Difference between Pacemaker and Defibrillator
Heart rhythm problems are nothing to take lightly, since they can give rise to a number of serious complications that could be potentially deadly. Two devices frequently used to address such health issues are the pacemaker and defibrillator, and it is these two that we compare in this revealing article.
A pacemaker is a device meant for placement within the chest or the abdomen. Its basic purpose is to control abnormal heart rhythms by utilizing electrical pulses that encourage the heart to return to a normal beating rate.
A defibrillator is a machine that is used to direct electric current through two paddles that are placed over the chest of a heart attack victim. There are also smaller defibrillators currently in use, and they are often seen in schools, gyms, and exercise facilities. One type of defibrillator–the AED–is even small enough to fit into a lunchbox-sized case.
The basic function of a pacemaker is to keep the heart running at the proper rate, which is important in cases wherein the natural pacemaker of the heart isn't going fast enough. This is also important when the electrical conduction system of the heart is blocked. Most modern pacemakers can be programmed to provide the proper rate for specific patients. There are also devices that combine a pacemaker and a defibrillator in one device meant for surgical implantation. Some models even have several electrodes that stimulate different areas of the heart, enhancing synchronization of the different sections.
When a person suffers a heart attack, the blockage in the arteries typically causes severe chest pains, although the patient will usually remain conscious. With SCA however, the victim will almost certainly become unconsciousness. In such a scenario, it is ventricular fibrillation or the quivering of the heart that causes SCA, since this keeps the heart from pumping blood efficiently. This is where the defibrillator comes in useful.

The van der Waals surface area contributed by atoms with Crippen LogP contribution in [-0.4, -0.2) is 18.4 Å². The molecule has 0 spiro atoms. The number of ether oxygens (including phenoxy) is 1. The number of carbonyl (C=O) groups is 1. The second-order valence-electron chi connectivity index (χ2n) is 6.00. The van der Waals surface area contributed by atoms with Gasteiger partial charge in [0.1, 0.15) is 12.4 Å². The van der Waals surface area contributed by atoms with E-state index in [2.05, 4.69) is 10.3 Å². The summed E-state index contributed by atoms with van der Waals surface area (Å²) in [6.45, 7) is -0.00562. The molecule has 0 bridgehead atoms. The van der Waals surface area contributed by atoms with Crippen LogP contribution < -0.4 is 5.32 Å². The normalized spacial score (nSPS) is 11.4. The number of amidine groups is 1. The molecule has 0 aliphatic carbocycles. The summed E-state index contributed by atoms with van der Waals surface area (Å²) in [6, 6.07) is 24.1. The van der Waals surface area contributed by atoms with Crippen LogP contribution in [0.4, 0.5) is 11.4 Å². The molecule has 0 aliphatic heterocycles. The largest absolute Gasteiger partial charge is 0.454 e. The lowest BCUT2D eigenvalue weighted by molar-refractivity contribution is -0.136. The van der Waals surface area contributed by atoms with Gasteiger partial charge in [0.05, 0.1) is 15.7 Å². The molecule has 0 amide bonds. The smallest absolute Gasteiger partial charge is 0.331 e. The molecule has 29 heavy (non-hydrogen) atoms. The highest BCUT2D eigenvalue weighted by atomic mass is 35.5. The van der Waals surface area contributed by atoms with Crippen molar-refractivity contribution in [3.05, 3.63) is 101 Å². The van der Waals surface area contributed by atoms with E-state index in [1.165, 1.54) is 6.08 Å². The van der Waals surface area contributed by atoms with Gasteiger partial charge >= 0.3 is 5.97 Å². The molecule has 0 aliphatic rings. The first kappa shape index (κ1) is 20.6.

Many of the pacemakers available today serve more than one function. The simplest models basically just monitor the rhythm of the heart, and when it detects a lapse in the heartbeat pattern, it will send a short low voltage pulse into ventricle of the heart. This will continues as needed. More advanced pacemakers can even monitor and stimulate the atrial and ventricular chambers of the heart independently.
A defibrillator utilizes two pads that are connected by wires, with one pad being placed over the heart and the other placed a few inches away on the chest. After making sure that no one is touching the victim, the pads are placed into position, and an electrical current is sent to the heart of the patient. The heart rhythm of the patient will then be checked in order to determine if a second shock is necessary. These machines are generally easy to use and often come with instructions, although some training would still be idea.
Similarities and Differences
- A device meant for placement in the chest or the abdomen
- Purpose is to control abnormal heart rhythms by the use of electrical pulses
- Used to direct electric current through two paddles placed over the chest of a heart attack victim
- Encourages the heart to pump blood efficiently